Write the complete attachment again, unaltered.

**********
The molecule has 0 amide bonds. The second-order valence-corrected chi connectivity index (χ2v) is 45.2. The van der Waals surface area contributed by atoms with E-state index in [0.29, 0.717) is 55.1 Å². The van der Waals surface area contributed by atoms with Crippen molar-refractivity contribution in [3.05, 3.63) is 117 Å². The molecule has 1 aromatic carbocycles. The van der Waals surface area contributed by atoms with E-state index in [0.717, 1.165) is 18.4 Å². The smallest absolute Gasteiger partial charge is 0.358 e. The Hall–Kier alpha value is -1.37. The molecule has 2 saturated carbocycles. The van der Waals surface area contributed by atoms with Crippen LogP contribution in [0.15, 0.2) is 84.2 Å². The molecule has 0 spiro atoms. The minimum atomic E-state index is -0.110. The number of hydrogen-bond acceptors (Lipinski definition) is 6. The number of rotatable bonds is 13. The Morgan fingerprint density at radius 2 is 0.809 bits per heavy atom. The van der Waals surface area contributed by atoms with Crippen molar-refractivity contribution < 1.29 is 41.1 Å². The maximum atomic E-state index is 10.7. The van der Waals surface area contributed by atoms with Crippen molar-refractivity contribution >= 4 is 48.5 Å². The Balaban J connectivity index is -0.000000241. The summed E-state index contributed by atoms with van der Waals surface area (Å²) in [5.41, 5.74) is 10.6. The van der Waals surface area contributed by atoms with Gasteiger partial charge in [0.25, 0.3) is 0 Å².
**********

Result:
The molecule has 0 amide bonds. The second-order valence-corrected chi connectivity index (χ2v) is 45.2. The van der Waals surface area contributed by atoms with E-state index in [0.29, 0.717) is 55.1 Å². The van der Waals surface area contributed by atoms with Crippen molar-refractivity contribution in [3.05, 3.63) is 117 Å². The molecule has 1 aromatic carbocycles. The van der Waals surface area contributed by atoms with E-state index in [0.717, 1.165) is 18.4 Å². The smallest absolute Gasteiger partial charge is 0.358 e. The Hall–Kier alpha value is -1.37. The molecule has 2 saturated carbocycles. The van der Waals surface area contributed by atoms with Crippen LogP contribution in [0.15, 0.2) is 84.2 Å². The molecule has 0 spiro atoms. The minimum atomic E-state index is -0.110. The number of hydrogen-bond acceptors (Lipinski definition) is 6. The number of rotatable bonds is 13. The Morgan fingerprint density at radius 2 is 0.809 bits per heavy atom. The van der Waals surface area contributed by atoms with Crippen molar-refractivity contribution < 1.29 is 41.1 Å². The maximum atomic E-state index is 10.7. The van der Waals surface area contributed by atoms with Crippen molar-refractivity contribution >= 4 is 48.5 Å². The Balaban J connectivity index is -0.000000241. The summed E-state index contributed by atoms with van der Waals surface area (Å²) in [5.41, 5.74) is 10.6. The van der Waals surface area contributed by atoms with Gasteiger partial charge in [0.25, 0.3) is 0 Å².